Monday, August 03, 2020

100. The Book of Two Ways

The Book of Two Ways. Jodi Picoult. 2020. 448 pages. [Source: Review copy]

First sentence: MY CALENDAR IS full of dead people. When my phone alarm chimes, I fish it out from the pocket of my cargo pants. I’ve forgotten, with the time change, to turn off the reminder. I’m still groggy with sleep, but I open the date and read the names: Iris Vale. Eun Ae Kim. Alan Rosenfeldt. Marlon Jensen. I close my eyes, and do what I do every day at this moment: I remember them.

Premise/plot: Dawn McDowell (married name Edelstein) is on a flight when it makes a crash she considers that this could be her end...she flashes to her long lost love...Wyatt Armstrong...and NOT her husband of fifteen years, Brian Edelstein. If she survives the crash will she have a chance to reconsider her life's choices? And if she could would she choose differently?

The story unfolds in a non-traditional way. Chapters alternate with Dawn being at home with her husband and teenage daughter, Merit, and Dawn being in Egypt looking up her long lost love, Wyatt after fifteen years apart.

Readers eventually come to realize why Dawn was on the flight to begin with...

My thoughts: This was my first Picoult novel. So I didn't go into it with any expectations or preconceived ideas. Which may have been for the best.

I was drawn to this story because of the heroine's interest in all things Egypt. She was in graduate school studying Egyptology and working on a very specific dissertation topic--The Book of Two Ways--a "book" that supposedly helped the dead navigate their way through the afterlife? to the afterlife? My interest in Egypt was reignited with Stargate-SG-1. (I say reignited because I had earlier interests. When I was in sixth grade, there was an Egyptian exhibit coming to the local-ish museum.)

Dawn's husband is a physicist with interests in parallel universes and alternate universes. Again this drew me into the story. This won't be my first or last book that touches on this subject. It just won't. I've read complaints that these two interests--Eygpt and physics--were drags to the story and made the book "boring" or "impossible" or "insufferable." That's nonsense--from my perspective. I didn't feel they weighed the book down at all!!! And it's not like I'm an expert on either--all you'd need to read this one is a couple of PBS documentaries on either subject.

Dawn's current work is as a death doula. 

I enjoyed this one. I did. I loved the alternating chapters. It kept me thinking--speculating--along the way. Did she go to Egypt after the crash? Did she go back home to Boston after the crash? Is it possible that she's actually dead and that she herself is navigating her way to the afterlife? Are these dreams she's having in her last moments of life? Which story is the real one? Is she happier at home in Boston in her super-strained marriage? Is she happier in Egypt? Which man is her one true love?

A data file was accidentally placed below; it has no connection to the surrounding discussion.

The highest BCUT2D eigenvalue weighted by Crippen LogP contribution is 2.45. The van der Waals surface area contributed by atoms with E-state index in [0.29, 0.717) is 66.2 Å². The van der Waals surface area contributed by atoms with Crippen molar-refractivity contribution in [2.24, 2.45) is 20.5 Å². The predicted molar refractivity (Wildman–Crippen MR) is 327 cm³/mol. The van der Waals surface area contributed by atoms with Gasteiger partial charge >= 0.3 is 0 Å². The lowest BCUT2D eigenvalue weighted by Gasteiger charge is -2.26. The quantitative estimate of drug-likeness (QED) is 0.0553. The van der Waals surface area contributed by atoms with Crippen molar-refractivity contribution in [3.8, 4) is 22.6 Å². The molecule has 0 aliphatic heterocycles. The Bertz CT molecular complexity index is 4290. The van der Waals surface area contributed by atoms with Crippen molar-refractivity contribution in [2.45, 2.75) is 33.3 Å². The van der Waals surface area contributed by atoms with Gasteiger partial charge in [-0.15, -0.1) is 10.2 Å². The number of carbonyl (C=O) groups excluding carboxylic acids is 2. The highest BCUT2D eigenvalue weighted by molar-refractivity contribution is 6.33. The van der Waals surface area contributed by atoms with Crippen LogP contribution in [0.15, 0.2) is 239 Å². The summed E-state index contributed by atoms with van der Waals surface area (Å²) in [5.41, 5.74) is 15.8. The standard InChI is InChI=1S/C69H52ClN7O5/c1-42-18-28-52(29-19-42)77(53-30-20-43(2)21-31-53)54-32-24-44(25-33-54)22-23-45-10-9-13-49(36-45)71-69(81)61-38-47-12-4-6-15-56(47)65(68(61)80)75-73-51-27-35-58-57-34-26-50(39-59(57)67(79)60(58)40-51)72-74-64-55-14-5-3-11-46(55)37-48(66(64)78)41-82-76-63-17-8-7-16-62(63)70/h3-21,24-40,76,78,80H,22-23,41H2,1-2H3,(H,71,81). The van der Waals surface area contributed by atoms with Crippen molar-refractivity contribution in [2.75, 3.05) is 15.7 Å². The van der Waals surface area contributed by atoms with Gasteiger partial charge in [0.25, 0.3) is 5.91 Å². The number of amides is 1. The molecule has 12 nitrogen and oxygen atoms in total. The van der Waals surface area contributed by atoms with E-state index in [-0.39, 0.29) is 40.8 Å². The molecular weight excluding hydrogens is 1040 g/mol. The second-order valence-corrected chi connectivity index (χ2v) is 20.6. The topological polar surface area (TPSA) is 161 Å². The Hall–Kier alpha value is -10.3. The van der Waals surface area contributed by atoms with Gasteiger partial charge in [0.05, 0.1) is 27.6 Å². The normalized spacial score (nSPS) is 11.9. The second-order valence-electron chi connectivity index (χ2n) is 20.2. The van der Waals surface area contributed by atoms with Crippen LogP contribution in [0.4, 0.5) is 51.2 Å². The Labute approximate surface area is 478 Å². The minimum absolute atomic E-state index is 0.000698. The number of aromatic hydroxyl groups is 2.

I won't be including spoilers. I won't. There was one thing I guessed would come into play relatively early on--but I won't spoil even that here.

I was engaged with the characters--most of them at least.

Christian readers should be aware that this one has a couple of graphic scenes. But these scenes were never the main point of the novel--or an excuse for the book's being. 

© 2020 Becky Laney of Becky's Book Reviews


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I am interested in reviewing books and audio books. This blog focuses on books written for middle grade on up (essentially 10 to a 110). I review middle grade fiction and young adult fiction (aka tween and teen).

I also review adult books.

I read in a variety of genres including realistic fiction, historical fiction, mystery, romance, science fiction, fantasy, literary fiction, and chick lit. (I've read one western to date.)

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I am more interested in strong characters, well-written, fleshed-out, human characters. Plot is secondary to me in a way. I have to care about the characters in order to care about the plot. That being said, compelling storytelling is something that I love. I love to become absorbed in what I'm reading.

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